amily keeps building on what

amily keeps building on what

Image Credit: Dave Mast

Since 1965 the Tom Graham 5th Grade Farm Tour in Holmes County has been a rite of passage, presented by the Holmes Soil & Water Conservation District as a way to introduce Holmes County youth to the importance agriculture and conservation play in the economics of Holmes County.

In 1992 the Holmes SWCD officially renamed its farm tour as the Tom Graham 5th Grade Conservation Farm Tour in memory of Graham, a soil scientist who taught about soils at the tour for a dozen years before his death.

Since that time his family has continued to be a vital part of the farm tours that have grown from one tour in Holmes County to two separate tours, one featured in both the East and West Holmes school districts.

In addition to attending the farm tours whenever possible, Graham’s sons Ryan and Brandon have presented the award-winning essays written by each fifth-grader as part of the tour at each of the SWCD’s annual business meetings. While their father passed away when the boys were just 1 and 2 years old, they have enjoyed continuing their father’s legacy in this way.

For Shelly Graham-Norris, wife of Graham until he passed away, her family’s inclusion in the event is something they cherish. She said Tom was very committed to teaching young people the value of conservation and the important role soil plays, noting he was part of the event right up until he passed away.

“The last event he attended was at the end of his battle with cancer,” Graham-Norris said. “He couldn’t walk at that time, and he was in a wheelchair. I brought him to the farm, and he sat in his wheelchair at the side of his soil pit. He was supposed to get a blood transfusion that day, and he told the nurses at the hospital he wasn’t coming in until he got to spend time with his kids. To have this tour in his name and to continue something that was so important to Tom is a great honor for our family.”

She said they pushed back his transfusion time that day to accommodate him, and he performed his duties before heading off for the transfusion. Graham-Norris said her husband knew that would be his final time speaking to the fifth-graders and he wanted to see it through.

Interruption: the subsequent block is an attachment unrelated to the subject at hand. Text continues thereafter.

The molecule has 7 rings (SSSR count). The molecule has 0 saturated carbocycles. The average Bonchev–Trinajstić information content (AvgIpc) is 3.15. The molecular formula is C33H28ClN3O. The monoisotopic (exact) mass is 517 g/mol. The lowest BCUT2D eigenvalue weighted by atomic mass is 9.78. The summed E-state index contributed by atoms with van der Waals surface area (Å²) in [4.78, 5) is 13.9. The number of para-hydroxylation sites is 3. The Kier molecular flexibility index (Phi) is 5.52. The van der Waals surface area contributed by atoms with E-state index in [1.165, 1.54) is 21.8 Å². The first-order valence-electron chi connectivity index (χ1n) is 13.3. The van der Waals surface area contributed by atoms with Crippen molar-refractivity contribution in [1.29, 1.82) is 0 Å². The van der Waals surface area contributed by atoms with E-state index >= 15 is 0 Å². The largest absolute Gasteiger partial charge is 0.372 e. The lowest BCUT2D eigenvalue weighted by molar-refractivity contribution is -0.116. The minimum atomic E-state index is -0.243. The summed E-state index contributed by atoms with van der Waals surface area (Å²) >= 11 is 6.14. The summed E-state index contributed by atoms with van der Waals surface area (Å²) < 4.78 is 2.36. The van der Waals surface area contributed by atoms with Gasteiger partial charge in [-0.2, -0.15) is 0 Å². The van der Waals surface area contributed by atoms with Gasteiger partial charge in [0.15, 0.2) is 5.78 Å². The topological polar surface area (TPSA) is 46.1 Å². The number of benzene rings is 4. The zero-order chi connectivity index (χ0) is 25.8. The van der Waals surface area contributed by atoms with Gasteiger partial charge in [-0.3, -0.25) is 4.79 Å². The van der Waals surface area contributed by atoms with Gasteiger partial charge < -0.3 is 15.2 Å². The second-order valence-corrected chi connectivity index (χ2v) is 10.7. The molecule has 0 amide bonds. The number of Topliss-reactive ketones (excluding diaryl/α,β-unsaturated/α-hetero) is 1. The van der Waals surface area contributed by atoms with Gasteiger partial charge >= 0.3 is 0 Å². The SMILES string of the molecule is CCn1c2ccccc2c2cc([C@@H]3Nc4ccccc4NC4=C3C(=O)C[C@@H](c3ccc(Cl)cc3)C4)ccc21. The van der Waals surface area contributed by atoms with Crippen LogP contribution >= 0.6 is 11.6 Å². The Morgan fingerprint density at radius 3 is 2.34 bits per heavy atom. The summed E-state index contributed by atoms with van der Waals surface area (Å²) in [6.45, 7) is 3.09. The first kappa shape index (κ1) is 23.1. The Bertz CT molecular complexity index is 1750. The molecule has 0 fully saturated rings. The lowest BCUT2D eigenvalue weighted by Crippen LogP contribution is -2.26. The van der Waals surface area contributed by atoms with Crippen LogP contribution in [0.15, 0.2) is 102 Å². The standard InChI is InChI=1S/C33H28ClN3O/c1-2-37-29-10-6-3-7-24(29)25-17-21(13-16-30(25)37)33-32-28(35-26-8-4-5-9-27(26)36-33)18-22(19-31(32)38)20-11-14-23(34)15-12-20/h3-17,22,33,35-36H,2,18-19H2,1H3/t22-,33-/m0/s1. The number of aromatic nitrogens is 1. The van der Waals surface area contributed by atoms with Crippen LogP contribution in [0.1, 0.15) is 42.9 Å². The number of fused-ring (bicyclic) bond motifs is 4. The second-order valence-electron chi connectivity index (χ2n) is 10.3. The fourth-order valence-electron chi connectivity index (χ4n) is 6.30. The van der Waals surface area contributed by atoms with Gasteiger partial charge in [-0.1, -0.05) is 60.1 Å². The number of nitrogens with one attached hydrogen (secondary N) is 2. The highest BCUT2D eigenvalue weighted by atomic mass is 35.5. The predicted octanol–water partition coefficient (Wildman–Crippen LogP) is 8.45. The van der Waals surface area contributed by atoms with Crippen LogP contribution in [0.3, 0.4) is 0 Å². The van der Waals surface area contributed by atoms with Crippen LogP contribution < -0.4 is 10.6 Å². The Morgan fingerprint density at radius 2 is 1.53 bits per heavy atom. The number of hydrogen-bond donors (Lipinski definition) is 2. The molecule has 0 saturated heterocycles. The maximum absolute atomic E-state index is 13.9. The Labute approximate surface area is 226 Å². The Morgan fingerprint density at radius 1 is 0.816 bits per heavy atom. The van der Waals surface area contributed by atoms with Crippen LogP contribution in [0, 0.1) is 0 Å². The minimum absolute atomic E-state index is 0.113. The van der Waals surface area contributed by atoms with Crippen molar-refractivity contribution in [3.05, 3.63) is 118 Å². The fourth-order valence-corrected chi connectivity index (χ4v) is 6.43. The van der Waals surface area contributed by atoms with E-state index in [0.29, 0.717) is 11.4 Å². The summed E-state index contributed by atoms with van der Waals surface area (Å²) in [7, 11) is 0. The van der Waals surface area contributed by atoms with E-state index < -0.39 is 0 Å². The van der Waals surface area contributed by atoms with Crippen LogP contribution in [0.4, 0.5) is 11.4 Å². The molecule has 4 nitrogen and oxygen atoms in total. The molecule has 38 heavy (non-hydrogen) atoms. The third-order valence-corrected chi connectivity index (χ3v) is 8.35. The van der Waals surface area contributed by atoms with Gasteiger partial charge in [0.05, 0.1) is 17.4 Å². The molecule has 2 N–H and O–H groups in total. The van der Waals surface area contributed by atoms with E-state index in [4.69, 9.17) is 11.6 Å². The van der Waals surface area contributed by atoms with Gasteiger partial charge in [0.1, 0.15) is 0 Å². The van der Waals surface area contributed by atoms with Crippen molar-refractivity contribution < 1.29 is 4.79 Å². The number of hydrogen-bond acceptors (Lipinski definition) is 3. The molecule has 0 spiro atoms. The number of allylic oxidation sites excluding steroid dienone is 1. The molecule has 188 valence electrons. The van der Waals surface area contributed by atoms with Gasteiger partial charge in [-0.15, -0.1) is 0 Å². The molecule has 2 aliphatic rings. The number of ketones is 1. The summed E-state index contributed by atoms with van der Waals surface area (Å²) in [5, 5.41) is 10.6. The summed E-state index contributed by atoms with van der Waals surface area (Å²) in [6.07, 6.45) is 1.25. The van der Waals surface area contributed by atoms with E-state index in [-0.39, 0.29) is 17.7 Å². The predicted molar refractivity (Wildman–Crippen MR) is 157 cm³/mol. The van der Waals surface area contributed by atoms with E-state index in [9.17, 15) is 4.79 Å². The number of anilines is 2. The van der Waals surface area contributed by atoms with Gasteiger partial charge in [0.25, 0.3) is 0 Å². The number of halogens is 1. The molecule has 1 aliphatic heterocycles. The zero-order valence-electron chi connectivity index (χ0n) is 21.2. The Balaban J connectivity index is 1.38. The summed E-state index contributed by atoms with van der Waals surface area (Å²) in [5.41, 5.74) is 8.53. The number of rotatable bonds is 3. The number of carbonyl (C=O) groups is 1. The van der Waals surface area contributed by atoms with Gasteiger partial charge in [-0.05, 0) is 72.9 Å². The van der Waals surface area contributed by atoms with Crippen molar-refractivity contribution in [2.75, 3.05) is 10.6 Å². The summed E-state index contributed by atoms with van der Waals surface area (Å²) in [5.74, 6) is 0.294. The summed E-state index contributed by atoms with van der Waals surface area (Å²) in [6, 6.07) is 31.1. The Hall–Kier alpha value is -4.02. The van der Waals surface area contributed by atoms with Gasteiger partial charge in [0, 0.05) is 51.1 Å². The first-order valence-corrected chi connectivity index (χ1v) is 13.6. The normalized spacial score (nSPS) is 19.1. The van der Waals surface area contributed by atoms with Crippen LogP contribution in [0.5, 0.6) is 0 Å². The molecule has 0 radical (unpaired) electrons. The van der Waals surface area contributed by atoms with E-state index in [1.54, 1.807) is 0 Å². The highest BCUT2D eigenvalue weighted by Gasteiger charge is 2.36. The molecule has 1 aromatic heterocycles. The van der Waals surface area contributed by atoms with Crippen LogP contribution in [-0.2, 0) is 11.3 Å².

A school nurse at Ida Sue School in Wooster, Graham-Norris and her sons and their families try to find time to make it to a tour each year. On Thursday, Oct. 7, she, her husband Dale Norris and her family made the trek to Velvet View Farm near Nashville, where they enjoyed watching a whole new crop of educators share with the students.

Graham-Norris said oddly enough, she was the farm girl growing up, and Tom actually grew up in the city, hailing from Cleveland. She said his family always ribbed him for growing up in the city and then going to the Ohio State University to study soil science.

She said she remembers fondly taking trips with her husband to collect soil samples, which he would bag and take to Columbus, where they would be tested. After receiving the results, Graham would pore over the results in his mapping room, located in an unusual part of Holmes County.

“They were renting a room in the basement of the post office at the time,” Graham-Norris said of the Holmes SWCD. “That was where he worked.”

Graham was always closely connected to teaching and working with children, and so is Graham-Norris, who not only has worked as a school nurse for 38 years, but also volunteers as a nurse at Camp NuHop near Wooster in the summer.

“Working with children was always a passion for both of us,” Graham-Norris said. “I think our whole family understands the value of educating these students on the tour, and it is always neat to see the kids’ reactions when they experience something new on the farm. Our hope is that this event continues to shine light on conservation, soil and farming, the things Tom was so passionate about.”